Dr Chant has apologised for an "error" that led to 163 Year 12 boarders from Sydney's St Joseph's College receiving their first dose of the Pfizer vaccine in May, despite younger people not being eligible.

On Tuesday afternoon, the school issued a statement saying it approached Sydney Local Health District because a large number of the students are boarders, with some coming from rural communities - including remote Indigenous communities.

Sydney Local Health District chief executive Dr Teresa Anderson on Tuesday evening said only Indigenous students - who are eligible - were supposed to be vaccinated.

"It was agreed that the Aboriginal students would be vaccinated through the state health system at Royal Prince Alfred Hospital's vaccination hub," she said in a statement.

"Through an error, the wider group of boarders in Year 12, a total of 163 students, were also vaccinated.

"Sydney Local Health District apologises for this error."

Dr Chant told reporters on Wednesday no other private schools had received similar treatment.

“I can understand the concern and sympathise with the anger in the community about that occurrence because as we know, I've said repeatedly that the vaccine needs to be administered to those most at risk,” she said.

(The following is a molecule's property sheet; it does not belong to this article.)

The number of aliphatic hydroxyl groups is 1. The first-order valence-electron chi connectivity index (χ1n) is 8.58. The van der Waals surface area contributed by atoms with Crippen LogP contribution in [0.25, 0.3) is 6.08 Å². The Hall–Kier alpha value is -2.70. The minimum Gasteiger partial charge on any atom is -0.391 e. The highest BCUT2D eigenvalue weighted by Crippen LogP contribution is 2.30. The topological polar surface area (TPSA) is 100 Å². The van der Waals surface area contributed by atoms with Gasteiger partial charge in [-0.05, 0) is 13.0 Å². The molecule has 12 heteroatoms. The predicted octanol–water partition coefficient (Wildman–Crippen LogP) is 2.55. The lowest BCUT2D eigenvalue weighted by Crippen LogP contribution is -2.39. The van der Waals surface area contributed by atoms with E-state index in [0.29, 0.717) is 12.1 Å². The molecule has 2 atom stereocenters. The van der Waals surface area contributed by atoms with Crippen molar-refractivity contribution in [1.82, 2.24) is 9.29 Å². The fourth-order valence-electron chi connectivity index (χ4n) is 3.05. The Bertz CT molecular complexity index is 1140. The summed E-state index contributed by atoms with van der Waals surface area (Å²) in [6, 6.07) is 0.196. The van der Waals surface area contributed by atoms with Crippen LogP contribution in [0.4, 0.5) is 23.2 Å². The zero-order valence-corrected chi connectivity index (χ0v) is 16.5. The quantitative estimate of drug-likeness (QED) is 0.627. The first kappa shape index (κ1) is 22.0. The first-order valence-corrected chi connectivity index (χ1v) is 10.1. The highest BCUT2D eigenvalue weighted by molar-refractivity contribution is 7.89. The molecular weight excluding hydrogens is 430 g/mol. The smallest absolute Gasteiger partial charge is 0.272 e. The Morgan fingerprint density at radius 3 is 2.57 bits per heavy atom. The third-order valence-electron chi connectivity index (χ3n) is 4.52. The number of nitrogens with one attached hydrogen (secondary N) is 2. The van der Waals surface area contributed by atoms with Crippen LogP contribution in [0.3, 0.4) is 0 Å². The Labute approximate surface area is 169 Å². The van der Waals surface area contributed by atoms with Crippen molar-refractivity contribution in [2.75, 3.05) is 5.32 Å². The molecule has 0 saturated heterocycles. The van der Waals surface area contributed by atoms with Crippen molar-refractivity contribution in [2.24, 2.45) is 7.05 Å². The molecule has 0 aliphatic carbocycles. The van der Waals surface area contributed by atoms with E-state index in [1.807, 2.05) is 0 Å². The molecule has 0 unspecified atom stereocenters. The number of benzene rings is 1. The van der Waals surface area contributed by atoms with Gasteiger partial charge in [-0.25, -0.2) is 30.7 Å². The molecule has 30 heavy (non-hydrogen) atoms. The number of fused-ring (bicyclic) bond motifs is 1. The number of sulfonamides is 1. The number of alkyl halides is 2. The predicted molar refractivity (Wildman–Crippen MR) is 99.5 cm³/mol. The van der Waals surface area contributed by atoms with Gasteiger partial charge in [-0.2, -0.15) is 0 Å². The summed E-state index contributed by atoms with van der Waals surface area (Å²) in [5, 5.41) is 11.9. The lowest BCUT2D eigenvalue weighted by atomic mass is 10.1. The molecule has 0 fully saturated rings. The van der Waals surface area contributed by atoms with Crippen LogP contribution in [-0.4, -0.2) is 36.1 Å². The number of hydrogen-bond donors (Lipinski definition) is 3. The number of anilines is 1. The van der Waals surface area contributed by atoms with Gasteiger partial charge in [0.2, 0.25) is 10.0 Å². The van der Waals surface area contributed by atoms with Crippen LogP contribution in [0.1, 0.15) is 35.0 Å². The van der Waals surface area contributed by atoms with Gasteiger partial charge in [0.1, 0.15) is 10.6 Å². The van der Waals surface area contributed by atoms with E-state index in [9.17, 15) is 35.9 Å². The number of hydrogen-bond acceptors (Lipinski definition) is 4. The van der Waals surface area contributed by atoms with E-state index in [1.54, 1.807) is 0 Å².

Health Minister Brad Hazzard rejected the notion that the mistake reflected poorly on NSW Health.

“What I find more embarrassing is that you would make that sort of question and accusation against front-line health staff who work their butts off and will have tomorrow achieved 1 million vaccinations in arms,” he told reporters.

“You know what? The school intended it well. There was a mistake and so what? It's happened, out of a million vaccinations, move on.”

All Indigenous people aged 16 to 49 are eligible for vaccination as they have a higher risk of acquiring, and developing severe disease from, COVID-19.

- With AAP.


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Published 7 July 2021 at 6:09am, updated 7 July 2021 at 4:32pm
By Naveen Razik, Jodie Stephens